It’s been one year ago today when Todd reached over and squeezed my knee in the middle of the night to wake me up. We can joke now about my first thoughts, Really?! Now? I need to work in the morning, but that night, it took me only a few more moments to realize he was squeezing my knee and he was squeezing it hard. When I rolled over to look at him, he told me he was having chest pains. My cynicism turned into the realization that one of my worst fears was probably coming true–Todd was suffering a heart attack.
I knew by the time I drove the few blocks to the hospital, the ambulance would only just be arriving at our home. I also knew an ambulance at 1:15 am would cause too much excitement for Amy. I decided to take a chance.
“Can you make it to the garage?”
“I think so.”
I quietly woke up Ali and told her I needed to bring Dad to the hospital. Within seconds Amy called out from her room. I don’t remember what I told Amy, but it was something quick with the hope she would go back to sleep.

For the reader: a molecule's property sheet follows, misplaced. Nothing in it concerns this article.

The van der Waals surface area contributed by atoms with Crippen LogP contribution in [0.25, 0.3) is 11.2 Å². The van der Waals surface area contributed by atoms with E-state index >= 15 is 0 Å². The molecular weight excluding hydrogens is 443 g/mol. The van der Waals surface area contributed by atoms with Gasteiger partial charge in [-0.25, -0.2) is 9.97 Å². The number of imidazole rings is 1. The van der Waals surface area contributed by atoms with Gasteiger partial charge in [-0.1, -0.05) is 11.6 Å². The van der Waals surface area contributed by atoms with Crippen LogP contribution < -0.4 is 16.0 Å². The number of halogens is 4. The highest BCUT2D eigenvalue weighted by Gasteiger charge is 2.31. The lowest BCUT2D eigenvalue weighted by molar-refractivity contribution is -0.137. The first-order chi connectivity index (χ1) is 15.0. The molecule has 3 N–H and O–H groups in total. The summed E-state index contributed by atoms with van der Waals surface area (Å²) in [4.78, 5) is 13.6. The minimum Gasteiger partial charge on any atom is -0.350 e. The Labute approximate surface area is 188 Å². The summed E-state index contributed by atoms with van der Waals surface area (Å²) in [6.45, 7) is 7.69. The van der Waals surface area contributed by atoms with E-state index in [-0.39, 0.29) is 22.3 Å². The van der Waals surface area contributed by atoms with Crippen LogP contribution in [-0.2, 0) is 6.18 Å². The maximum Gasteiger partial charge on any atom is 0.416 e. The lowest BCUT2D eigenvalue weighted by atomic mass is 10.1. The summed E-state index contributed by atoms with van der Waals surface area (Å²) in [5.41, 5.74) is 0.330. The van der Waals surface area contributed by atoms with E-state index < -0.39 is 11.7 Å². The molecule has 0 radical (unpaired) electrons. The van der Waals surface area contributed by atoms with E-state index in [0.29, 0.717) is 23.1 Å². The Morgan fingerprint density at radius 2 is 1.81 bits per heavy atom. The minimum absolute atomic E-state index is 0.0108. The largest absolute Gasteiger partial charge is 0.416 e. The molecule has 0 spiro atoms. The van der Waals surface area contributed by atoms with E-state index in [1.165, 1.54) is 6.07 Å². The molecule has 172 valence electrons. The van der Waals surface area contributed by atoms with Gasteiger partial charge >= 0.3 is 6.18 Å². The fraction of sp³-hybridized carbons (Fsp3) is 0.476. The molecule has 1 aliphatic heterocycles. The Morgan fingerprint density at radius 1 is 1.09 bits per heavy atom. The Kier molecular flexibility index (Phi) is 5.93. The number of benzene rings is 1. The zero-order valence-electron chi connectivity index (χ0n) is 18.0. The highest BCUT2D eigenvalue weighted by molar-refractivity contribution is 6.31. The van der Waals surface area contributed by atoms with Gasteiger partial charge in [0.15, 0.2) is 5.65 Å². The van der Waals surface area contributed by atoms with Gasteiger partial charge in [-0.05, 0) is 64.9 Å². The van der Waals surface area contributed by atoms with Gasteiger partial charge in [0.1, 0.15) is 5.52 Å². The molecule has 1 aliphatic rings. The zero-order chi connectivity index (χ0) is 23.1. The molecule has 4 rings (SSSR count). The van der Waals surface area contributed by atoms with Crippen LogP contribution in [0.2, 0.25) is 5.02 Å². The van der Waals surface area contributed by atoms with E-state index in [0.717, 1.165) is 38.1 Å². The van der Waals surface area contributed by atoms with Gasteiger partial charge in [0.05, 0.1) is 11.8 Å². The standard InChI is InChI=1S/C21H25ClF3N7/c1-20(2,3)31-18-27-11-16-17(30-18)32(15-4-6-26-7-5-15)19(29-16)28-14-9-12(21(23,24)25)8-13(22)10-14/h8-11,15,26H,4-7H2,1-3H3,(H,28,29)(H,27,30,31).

I found Todd struggling to walk the stairs to the garage. Don’t make me regret not calling the ambulance.
With him finally slouched in the passenger seat, I pulled out of the driveway and then sped up Seventh Street. It’s only a few blocks to the hospital. What if he passes out? Do I keep driving or stop and call the ambulance?
This wasn’t our first middle of the night drive to the ER, but I knew this one was different.
“Wheelchair.” The only word he said as I parked by the ER doors.
My fear increased. Todd asking for a wheelchair? I remembered a friend saying, “If you say ‘chest pains’ in the ER, you’ll get moved to the top of the list.”
The moment I pushed Todd through the entrance doors, I said, “Chest pains!”
In the ER the doctor confirmed my fear; Todd was having a STEMI. The cardiologist was on his way. Todd would be headed to the Cath Lab very soon. A hospital employee offered to move my car. I called my dad and Cheryl to have them come down to be with the girls. Todd joked about the shaving job the nurses were performing. I watched the clock, the monitors, and the nurses charting his medications. The ER doctor gently rubbed my back as I turned away for just a few moments to wipe the tears which had formed in my eyes.
I refocused on my left hand which was engulfed by Todd’s. I tried wiggling my fingers. He asked me what was wrong, and I told him he might cause me to end up in the bed next to his with a broken hand. “Sorry,” he said as he loosened his grip and smiled. I returned the smile and somehow knew hewas going to be alright.
Now, I can smile again as I think back to that night one year ago. It’s been a trying year for all of us, but I know his grip is just as strong and his heart just as soft.